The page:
CBO Director May Help Determine Fate Of Health Care
Several newspapers had articles on major players in health care reform. Douglas W. Elmendorf, director of the Congressional Budget Office, has "toiled for much of his career in the anonymous bowels of the nation's economic superstructure," the Washington Post reports. But now, some lawmakers "think he holds the fate of public policy in his hands." After delivering a "skeptical analysis of a stimulus package intended to rescue the U.S. economy" and forecasting "bigger-than-expected losses from a $700 billion bailout of the U.S. financial system, Elmendorf now "faces the toughest task of his brief tenure: attaching a price to a monumental overhaul of the nation's health-care system." Sen. Max Baucus, D-Mont., has "publicly lectured Elmendorf, saying he has a moral duty to be 'creative' and deliver the favorable budget estimates 'we have to have' to win broad support." But Elmendorf says "his office will offer an objective analysis, 'without regard to the political consequences.'" Elmendorf told the Post that his office would provide the information, but the decision is in the hands of Congress. "CBO is not going to make or break health-care reform," he says.
A graduate of Princeton and Harvard, Elmendorf was also "part of a team of CBO analysts who in 1994 concluded that President Bill Clinton's plan to overhaul the health system would cost far more than advertised and vastly expand the federal government," helping to kill the legislation. Elmendorf's opinion is "most eagerly waited" on the question of "whether changes in the delivery of health care -- more prevention, better information, closer coordination among doctors -- can wring some of the waste out of a system expected to consume nearly $2.3 trillion this year." So far, "the CBO has proven unwilling to assume big savings from popular reforms, such as computerizing medical records and studying the comparative effectiveness of various treatments." Elmendorf "acknowledged that health reform is especially challenging." It requires the CBO to "make decisions based on scant or preliminary evidence" without caving to partisan pressure. It is no coincidence that "the agency's unofficial mascot is a skunk, a furry toy passed from director to director as a reminder to deliver the truth, even when it is as welcome as a skunk at a picnic" (Montgomery, 6/11).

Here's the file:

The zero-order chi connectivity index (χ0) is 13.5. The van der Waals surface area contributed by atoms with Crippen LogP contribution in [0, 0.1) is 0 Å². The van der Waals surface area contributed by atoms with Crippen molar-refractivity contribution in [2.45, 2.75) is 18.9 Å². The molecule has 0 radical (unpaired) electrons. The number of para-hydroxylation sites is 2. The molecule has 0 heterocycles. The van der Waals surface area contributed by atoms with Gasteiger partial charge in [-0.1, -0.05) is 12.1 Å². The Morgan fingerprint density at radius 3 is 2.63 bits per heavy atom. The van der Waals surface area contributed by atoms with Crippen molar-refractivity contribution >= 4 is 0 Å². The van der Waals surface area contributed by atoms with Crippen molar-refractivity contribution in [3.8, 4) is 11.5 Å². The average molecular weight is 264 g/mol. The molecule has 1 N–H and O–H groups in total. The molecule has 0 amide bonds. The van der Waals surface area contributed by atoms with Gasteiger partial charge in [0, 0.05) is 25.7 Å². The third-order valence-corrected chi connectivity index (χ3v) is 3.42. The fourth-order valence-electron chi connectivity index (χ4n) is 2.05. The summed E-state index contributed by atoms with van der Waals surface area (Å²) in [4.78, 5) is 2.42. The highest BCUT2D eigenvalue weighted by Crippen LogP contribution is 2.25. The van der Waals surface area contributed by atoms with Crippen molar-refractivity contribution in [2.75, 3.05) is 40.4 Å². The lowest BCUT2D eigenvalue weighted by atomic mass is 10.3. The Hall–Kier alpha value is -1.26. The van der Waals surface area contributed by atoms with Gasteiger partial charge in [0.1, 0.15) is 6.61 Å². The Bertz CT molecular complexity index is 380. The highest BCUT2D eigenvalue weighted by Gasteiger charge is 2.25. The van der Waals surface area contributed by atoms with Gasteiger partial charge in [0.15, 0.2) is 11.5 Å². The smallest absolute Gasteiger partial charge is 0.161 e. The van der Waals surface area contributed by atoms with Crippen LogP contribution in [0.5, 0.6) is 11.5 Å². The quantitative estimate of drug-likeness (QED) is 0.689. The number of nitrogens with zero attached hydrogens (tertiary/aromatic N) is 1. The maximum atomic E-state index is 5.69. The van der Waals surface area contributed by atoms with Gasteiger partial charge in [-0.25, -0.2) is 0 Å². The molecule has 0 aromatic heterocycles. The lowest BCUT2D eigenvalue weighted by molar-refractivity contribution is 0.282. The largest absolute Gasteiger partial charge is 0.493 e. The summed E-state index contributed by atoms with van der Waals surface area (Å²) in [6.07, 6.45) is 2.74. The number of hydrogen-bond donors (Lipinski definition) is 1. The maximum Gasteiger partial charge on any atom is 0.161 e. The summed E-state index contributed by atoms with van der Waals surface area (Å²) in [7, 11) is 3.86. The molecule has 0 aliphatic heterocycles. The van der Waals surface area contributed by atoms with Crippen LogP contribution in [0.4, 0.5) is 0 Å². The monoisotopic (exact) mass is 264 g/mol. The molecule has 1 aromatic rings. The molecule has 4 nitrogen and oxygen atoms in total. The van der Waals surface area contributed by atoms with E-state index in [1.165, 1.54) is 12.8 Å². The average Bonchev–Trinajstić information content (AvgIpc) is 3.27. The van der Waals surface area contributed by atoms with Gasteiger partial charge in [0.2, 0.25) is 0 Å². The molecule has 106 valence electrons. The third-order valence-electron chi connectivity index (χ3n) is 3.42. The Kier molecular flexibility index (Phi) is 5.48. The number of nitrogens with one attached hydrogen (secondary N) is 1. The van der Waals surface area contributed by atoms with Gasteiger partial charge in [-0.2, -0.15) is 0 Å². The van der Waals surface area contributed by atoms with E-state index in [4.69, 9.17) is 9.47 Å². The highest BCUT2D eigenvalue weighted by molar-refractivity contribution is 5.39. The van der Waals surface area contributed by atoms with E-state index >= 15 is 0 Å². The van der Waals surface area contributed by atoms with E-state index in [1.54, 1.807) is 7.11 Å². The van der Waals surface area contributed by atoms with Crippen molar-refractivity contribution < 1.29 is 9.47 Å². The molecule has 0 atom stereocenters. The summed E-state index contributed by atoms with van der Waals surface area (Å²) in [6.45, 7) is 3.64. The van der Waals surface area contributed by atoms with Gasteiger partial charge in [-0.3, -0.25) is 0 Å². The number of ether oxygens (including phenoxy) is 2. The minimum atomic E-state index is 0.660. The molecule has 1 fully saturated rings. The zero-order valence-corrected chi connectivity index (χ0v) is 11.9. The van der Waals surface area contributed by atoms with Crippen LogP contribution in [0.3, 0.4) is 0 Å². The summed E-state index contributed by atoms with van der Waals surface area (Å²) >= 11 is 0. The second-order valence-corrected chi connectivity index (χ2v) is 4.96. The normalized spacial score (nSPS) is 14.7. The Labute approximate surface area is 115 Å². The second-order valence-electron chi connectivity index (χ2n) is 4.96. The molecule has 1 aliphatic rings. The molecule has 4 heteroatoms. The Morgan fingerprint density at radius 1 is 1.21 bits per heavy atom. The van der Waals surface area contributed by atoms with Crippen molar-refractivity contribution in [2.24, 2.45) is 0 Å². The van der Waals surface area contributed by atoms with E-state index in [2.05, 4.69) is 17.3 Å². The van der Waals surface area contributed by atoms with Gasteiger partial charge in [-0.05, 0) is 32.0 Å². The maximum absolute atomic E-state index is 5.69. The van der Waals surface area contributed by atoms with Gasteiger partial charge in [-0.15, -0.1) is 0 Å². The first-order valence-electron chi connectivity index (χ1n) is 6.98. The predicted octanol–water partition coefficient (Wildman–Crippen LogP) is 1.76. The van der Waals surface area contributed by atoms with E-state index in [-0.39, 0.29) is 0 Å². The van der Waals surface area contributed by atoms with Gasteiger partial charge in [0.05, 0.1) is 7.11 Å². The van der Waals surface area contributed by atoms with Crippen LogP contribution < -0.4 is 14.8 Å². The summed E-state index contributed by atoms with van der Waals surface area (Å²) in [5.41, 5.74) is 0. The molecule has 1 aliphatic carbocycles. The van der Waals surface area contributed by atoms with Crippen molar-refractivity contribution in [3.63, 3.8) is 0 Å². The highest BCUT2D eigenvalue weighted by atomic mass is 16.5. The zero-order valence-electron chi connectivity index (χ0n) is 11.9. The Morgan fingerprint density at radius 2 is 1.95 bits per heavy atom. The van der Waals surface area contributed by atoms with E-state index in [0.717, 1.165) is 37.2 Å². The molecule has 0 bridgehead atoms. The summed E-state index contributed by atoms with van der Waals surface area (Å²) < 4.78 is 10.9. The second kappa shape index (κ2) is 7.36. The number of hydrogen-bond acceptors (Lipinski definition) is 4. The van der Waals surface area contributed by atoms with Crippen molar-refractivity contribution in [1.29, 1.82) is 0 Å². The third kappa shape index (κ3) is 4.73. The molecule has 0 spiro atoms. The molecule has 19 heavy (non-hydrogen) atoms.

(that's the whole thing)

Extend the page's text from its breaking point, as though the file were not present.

Meanwhile, other major players are also emerging in the health care debates. Sen. Ron Wyden, D-Ore., met with President Barack Obama yesterday to talk about health care, Roll Call reports. "The discussion with Wyden, whose health plan has the support of some Republicans, came on a day when Obama sought to emphasize his commitment to trying to get a bipartisan bill." The White House has not provided details of the conversation (Koffler, 6/10).
The ranking member of the Senate Finance Committee, Sen. Chuck Grassley, R-Iowa, met with President Obama "on ways to resolve 'sticking points'" in a health care overhaul, the Des Moines Register reports. "There's a heck of a lot of agreement but the agreements are on some noncontroversial things," Grassley said. "But there's three or four things out there that are very controversial," he continued. Grassley also "said there is still no consensus on major issues, such as how to pay for it when the expense could top $1.5 trillion over the next decade; whether private companies should be required to kick in money to the federal Treasury if they choose to drop health plans for their own workers, and whether a board of health should make health care decisions rather than Congress (Jacobs, 6/11).